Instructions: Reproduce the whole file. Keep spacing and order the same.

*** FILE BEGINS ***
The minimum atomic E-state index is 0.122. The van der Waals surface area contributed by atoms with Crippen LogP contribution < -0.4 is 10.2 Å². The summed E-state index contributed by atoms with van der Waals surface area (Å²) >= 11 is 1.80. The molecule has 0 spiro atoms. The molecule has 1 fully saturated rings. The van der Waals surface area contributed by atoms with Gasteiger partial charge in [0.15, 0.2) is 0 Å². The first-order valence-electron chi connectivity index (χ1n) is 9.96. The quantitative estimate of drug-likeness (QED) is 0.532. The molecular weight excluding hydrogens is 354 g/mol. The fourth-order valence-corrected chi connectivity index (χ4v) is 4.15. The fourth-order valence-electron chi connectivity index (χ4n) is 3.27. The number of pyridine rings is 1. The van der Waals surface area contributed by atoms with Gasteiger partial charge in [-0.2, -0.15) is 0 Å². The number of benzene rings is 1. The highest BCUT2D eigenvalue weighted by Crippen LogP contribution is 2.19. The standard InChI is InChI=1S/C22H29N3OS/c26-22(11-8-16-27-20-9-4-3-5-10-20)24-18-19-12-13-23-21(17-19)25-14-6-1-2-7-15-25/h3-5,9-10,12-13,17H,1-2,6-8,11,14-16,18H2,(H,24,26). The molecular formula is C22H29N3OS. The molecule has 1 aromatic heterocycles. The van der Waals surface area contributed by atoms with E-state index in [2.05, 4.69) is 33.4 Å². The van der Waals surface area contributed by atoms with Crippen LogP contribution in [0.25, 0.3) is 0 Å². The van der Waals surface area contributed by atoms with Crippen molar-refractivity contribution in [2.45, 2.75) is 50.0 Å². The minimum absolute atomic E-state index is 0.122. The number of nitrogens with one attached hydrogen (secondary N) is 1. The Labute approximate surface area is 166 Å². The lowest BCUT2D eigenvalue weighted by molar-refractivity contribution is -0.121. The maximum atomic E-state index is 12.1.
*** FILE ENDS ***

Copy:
The minimum atomic E-state index is 0.122. The van der Waals surface area contributed by atoms with Crippen LogP contribution < -0.4 is 10.2 Å². The summed E-state index contributed by atoms with van der Waals surface area (Å²) >= 11 is 1.80. The molecule has 0 spiro atoms. The molecule has 1 fully saturated rings. The van der Waals surface area contributed by atoms with Gasteiger partial charge in [0.15, 0.2) is 0 Å². The first-order valence-electron chi connectivity index (χ1n) is 9.96. The quantitative estimate of drug-likeness (QED) is 0.532. The molecular weight excluding hydrogens is 354 g/mol. The fourth-order valence-corrected chi connectivity index (χ4v) is 4.15. The fourth-order valence-electron chi connectivity index (χ4n) is 3.27. The number of pyridine rings is 1. The van der Waals surface area contributed by atoms with Gasteiger partial charge in [-0.2, -0.15) is 0 Å². The number of benzene rings is 1. The highest BCUT2D eigenvalue weighted by Crippen LogP contribution is 2.19. The standard InChI is InChI=1S/C22H29N3OS/c26-22(11-8-16-27-20-9-4-3-5-10-20)24-18-19-12-13-23-21(17-19)25-14-6-1-2-7-15-25/h3-5,9-10,12-13,17H,1-2,6-8,11,14-16,18H2,(H,24,26). The molecular formula is C22H29N3OS. The molecule has 1 aromatic heterocycles. The van der Waals surface area contributed by atoms with E-state index in [2.05, 4.69) is 33.4 Å². The van der Waals surface area contributed by atoms with Crippen LogP contribution in [0.25, 0.3) is 0 Å². The van der Waals surface area contributed by atoms with Crippen molar-refractivity contribution in [2.45, 2.75) is 50.0 Å². The minimum absolute atomic E-state index is 0.122. The number of nitrogens with one attached hydrogen (secondary N) is 1. The Labute approximate surface area is 166 Å². The lowest BCUT2D eigenvalue weighted by molar-refractivity contribution is -0.121. The maximum atomic E-state index is 12.1.